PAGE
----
Thursday, May 07, 2009

Peace Like A River

Earlier in the year when I listed 2009 film adaptations based on fiction, I saw that there was an adaptation for Leif Enger's novel Peace Like a River in the works.

This led me to read the freshman novel of Leif Enger, a Minnesotan author who previously was a reporter and producer for Minnesota Public Radio.

This book has a unique appeal in that it is written with such a home-spun appeal that lends itself to fireside or rainy day reading. The book isn't gimmicky or avant garde, in fact it calls back to simple times and simple people.

Peace Like A River has a small cast of characters, that are honest and realistic. The narrator is 11 year old Rueben Land who reflects on a challenging time in his families life, the son of a poor janitor who's rich in every spiritual and emotional way. In many ways, Rueben's father, Jeremiah Land have an appeal similar to the Finch's in to Kill a Mockingbird.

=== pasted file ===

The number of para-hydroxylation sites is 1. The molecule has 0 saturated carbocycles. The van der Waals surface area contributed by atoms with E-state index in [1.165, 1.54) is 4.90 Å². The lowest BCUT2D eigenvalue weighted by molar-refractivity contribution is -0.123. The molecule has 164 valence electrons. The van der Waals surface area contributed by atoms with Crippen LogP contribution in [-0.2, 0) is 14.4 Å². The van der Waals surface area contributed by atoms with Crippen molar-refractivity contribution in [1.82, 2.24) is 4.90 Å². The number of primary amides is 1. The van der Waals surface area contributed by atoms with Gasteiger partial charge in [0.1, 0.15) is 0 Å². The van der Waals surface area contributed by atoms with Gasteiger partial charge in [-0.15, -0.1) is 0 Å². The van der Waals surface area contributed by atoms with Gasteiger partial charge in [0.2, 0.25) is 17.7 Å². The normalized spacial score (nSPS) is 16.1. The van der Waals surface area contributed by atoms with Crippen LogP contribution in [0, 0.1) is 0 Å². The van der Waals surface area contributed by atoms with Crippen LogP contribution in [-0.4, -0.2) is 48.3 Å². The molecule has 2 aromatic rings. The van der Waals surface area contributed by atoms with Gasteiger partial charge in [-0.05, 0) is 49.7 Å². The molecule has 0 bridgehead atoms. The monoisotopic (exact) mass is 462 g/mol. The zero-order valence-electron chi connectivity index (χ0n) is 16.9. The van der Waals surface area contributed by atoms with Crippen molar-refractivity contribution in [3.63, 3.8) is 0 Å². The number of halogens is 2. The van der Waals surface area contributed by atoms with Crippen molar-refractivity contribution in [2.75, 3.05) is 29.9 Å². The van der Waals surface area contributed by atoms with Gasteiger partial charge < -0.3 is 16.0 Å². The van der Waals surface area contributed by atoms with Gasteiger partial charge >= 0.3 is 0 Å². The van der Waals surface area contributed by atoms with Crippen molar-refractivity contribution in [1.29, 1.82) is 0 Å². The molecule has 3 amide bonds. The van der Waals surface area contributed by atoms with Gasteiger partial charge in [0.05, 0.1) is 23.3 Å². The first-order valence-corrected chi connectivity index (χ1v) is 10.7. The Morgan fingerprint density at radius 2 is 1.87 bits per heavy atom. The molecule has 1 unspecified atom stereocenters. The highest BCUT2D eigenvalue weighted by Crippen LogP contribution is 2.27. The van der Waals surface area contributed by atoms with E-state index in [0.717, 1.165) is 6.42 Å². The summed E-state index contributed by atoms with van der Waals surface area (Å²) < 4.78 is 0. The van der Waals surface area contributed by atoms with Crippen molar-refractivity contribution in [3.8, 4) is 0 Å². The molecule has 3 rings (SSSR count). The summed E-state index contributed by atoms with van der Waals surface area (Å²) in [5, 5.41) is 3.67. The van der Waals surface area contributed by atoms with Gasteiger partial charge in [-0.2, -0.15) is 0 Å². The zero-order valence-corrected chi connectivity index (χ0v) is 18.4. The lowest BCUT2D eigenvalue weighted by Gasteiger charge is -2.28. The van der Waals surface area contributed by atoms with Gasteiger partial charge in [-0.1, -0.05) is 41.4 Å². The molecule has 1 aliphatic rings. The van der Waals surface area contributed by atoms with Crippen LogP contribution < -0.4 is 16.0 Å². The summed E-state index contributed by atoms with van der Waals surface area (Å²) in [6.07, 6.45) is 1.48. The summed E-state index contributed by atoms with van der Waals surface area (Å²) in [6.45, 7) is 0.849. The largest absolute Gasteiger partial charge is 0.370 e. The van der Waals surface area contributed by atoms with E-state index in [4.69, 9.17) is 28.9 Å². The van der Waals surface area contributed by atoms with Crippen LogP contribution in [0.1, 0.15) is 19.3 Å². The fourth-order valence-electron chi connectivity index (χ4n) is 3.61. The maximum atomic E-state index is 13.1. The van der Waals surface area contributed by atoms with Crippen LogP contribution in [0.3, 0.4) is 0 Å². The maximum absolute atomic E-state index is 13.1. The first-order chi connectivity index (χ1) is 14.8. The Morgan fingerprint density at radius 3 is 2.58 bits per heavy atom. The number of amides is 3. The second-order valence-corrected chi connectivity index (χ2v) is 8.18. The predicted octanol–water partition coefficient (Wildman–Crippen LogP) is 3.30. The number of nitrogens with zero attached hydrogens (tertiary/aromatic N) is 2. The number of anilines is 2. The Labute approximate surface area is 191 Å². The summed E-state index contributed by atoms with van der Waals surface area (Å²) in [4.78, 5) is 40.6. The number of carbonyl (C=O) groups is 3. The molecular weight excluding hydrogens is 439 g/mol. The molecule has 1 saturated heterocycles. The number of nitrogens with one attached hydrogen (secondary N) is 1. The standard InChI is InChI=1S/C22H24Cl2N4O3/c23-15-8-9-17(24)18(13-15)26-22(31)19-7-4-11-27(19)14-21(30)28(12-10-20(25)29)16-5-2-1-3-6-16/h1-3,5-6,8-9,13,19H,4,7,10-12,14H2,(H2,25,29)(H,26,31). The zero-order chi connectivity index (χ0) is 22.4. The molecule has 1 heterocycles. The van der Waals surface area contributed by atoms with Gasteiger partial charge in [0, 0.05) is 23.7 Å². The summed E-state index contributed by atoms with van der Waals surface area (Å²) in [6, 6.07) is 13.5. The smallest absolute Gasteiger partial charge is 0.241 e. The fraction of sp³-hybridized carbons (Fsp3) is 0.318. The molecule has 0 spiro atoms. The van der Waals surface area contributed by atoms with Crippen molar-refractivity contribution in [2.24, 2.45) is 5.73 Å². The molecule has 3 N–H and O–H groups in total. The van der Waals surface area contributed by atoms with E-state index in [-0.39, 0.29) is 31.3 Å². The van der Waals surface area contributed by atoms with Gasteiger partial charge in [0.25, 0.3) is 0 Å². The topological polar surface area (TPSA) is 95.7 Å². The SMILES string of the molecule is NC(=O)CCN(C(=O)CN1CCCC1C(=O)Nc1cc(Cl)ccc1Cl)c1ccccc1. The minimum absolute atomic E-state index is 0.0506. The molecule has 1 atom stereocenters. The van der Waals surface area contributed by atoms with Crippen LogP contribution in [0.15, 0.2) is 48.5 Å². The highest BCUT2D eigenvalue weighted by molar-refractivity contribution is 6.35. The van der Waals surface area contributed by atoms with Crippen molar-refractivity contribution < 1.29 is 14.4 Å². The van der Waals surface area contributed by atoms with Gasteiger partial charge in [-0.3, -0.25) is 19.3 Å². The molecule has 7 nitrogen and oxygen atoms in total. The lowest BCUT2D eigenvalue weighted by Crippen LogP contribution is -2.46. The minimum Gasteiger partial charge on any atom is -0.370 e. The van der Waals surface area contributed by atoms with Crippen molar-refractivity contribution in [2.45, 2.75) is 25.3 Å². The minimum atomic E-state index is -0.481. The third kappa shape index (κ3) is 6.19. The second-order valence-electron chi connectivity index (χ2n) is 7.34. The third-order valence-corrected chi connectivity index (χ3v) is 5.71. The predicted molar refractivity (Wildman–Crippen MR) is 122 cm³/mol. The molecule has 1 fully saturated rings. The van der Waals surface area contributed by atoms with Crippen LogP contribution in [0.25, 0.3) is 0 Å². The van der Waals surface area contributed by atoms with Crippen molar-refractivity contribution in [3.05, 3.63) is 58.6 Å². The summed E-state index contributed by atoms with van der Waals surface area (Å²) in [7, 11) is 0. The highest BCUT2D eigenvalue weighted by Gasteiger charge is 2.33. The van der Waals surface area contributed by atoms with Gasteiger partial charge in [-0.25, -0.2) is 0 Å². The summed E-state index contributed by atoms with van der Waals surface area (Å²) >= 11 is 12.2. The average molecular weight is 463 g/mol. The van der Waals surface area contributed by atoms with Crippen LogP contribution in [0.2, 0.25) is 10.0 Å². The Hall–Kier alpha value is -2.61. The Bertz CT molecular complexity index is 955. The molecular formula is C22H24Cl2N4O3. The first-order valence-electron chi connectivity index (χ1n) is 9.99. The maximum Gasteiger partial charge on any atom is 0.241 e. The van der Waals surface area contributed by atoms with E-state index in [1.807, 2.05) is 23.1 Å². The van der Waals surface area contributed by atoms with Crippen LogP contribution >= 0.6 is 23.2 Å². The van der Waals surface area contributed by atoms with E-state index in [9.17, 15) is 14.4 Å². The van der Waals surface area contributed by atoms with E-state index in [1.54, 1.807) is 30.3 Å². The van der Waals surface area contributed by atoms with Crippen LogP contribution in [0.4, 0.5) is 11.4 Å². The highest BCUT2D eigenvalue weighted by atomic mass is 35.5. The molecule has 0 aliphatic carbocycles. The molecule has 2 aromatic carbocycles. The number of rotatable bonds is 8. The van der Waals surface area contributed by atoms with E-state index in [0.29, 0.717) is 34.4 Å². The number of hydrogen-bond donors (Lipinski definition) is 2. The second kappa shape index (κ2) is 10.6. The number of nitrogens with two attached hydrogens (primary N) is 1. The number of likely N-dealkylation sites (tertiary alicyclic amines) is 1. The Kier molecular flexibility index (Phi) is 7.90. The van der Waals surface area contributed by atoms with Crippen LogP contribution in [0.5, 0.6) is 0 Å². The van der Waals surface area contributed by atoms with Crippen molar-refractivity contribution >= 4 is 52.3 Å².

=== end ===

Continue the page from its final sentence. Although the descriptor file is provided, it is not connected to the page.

Jeremiah's wife had previously abandoned her good natured husband, and three kids, and takes care of them, raising them in truth and honesty, despite each of his three children's (Davy, Ruben, Sweede).

Davy far more rebellious and independent than Rueben finds himself getting into serious trouble with the law that leads the family on their own challenging journey.

I wish their more stories like Peace Like a River. Not necessarily pastoral North American stories that re-invent the Western. No, what I wish is that more stories could develop realistic characters that are interesting and unique, without thinking that the characters needy to be girtty, edgy, and unhappy.

I think as a film, the novel Peace Like a River could certainly adapt well if handled in a manner that can transition the desolate open tone of the novel in a cinematic way. I am also excited and interested in seeing how the cast develops once production gets under way.


Amy said...

I've been meaning to read this for ages. Didn't realize it was being considered for film. Will have to bump it up. Nice review.

Loren Eaton said...

What I loved about Enger's debut was the way it subverted tradition "religious" fiction. Enger is obviously a Christian and wants to communicate his passion for it to the wider world, but he doesn't mind crafting flawed characters or delving into horrific acts of violence. The ending had me picking my jaw up off the floor.

Attila the Mom said...

Really nice review. Will look for it if it makes it to the wide-screen.

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